They really missed the point – St. Louis metro area has continued to grow somewhat, but the city itself crashed. Do we want that here?

  3. St. Louis is dying
    I'm originally from Missouri and St. Louis is dying a slow death.  

    I've got plenty of progressive friends that live in the City of St. Louis but none of them send their kids to the city schools and all their jobs are in the suburbs.  

    There is some downtown redevelopment, but there are huge swaths of the city that are decrepit.  All you have to do is take their light rail from the suburbs to the Gateway Arch to see it all.  

  4. Light Rail
    I spent 10 months of last year working for SEIU in Mo on there home care campaign. About half of that time in St Louis. Yes, there are parts of STL that sucks but overall I found the city very easy to get around and there light rail is great! I used it to get to the airport several times.

    If Brewster want to use this as a example fine, hell he could stick closer to home and use Lubbock as a example. More empty buildings there on 50th St than you could shake a stick at!

  5. Controversy?
    If you want controversy, what about Lee's print ad with Eddie Wilson threatening to withhold chicken-fried steak if we don't vote for Lee?

    I guess if we vote for Brewster, we aren't deserving and aren't real Austinites.  Threatening our chicken fried steak is fightin' words.

      • Funny as a heart attack
        Actually, less chicken fried steak means less cholesterol. Less cholesterol means a healthier Austin. A healthier Austin means lower medical insurance rates for city employees.

        This leads to the tongue-in-cheek question of why Lee and his supporters are trying to kill us with fried foods and raise our taxes to pay for insurance premiums?

        (Wow. This tangential connection thing is really easy. To think that Rove got rich doing this.)

  6. I basically agree with Lee on this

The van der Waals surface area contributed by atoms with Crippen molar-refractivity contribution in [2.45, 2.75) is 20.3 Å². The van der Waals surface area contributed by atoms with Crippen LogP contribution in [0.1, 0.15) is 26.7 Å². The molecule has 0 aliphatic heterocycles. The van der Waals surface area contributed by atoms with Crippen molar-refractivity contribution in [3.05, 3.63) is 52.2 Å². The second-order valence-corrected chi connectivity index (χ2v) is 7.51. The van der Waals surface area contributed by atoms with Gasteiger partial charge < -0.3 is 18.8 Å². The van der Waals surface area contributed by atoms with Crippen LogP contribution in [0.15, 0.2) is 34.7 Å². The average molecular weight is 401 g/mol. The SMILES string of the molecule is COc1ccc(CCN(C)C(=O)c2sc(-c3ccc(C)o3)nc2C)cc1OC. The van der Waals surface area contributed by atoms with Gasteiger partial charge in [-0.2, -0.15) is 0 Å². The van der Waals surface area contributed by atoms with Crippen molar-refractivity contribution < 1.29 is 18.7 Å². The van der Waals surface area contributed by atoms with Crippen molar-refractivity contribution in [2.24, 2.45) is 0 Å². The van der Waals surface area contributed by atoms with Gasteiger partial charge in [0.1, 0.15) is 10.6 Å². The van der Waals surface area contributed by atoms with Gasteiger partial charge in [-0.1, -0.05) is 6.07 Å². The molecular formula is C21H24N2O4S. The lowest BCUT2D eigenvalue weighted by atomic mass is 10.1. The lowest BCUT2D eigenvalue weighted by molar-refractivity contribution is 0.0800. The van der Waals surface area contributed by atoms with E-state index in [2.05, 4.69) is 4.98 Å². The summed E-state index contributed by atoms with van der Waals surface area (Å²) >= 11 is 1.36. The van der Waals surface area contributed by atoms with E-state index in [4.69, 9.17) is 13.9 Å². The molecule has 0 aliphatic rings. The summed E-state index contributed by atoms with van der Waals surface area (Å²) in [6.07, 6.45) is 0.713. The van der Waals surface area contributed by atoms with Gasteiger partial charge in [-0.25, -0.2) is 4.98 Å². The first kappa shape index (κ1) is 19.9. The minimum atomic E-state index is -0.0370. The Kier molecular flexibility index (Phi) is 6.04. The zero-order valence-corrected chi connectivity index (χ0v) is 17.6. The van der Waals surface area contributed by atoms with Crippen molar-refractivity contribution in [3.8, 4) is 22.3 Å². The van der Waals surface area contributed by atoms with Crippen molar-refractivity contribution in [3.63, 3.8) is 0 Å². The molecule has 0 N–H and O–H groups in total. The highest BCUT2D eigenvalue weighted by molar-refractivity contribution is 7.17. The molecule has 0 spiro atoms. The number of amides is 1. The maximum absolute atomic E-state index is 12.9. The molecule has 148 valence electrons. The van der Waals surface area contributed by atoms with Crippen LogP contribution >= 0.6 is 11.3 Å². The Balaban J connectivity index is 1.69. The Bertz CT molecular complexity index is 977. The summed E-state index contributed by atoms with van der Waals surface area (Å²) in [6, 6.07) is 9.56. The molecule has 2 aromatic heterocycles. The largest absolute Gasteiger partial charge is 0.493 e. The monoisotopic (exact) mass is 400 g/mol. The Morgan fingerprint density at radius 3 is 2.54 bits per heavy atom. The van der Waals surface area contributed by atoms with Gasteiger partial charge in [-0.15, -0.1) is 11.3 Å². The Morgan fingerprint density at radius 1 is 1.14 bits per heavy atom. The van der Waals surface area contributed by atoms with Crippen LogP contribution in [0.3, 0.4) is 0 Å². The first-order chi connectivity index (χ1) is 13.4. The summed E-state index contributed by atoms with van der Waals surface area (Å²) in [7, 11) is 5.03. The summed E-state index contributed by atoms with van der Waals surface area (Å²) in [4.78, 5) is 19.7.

However, I will offer one exception: College Station. There really are no “bad” reasons to run down College Station, even if it's to score cheap political points, and even though it's never really necessary, either.

    • It is a fair comparison
      I think College Station, LA, anywhere in New Jersey, Norman (OK), and Las Vegas are always free game.

      But I think the ad works. What makes the St Louis comparison poignant is that Brewster removes the hypothetical and points to historic precedent of what happens to a community when you assume economic health is a given.

  7. irrelevant
    “why haven't we been having this discussion the whole time?”

    this sort of discussion does not add anything constructive to the direction in which our city should be heading. spending time on an ill-received city comparison is the political equivalent of play-by-play commentary in sports. it serves no purpose, save generating reader comments and irrelevant back-and-forth, circular arguments.

    it would be more constructive to talk about the content of the comparison instead – how to avoid municipal mistakes that could lead to a worse austin (i.e. more barriers to entrepreneurship and mandatory redistribution of wealth, rather than forcing the city to release its tightening choke-hold on a population that only wants to earn its livelihood).

  8. As someone who went to high school in Williamson County
    I'm annoyed with the St. Louisan reaction to the ad. I wrote about it here, and my fellow St. Louisan Archpundit has also written about how stupid the outrage is.

    St. Louis has been making some recent strides and still has a lot of great things about it, but there's no denying that a once-elite city has fallen far behind other American cities.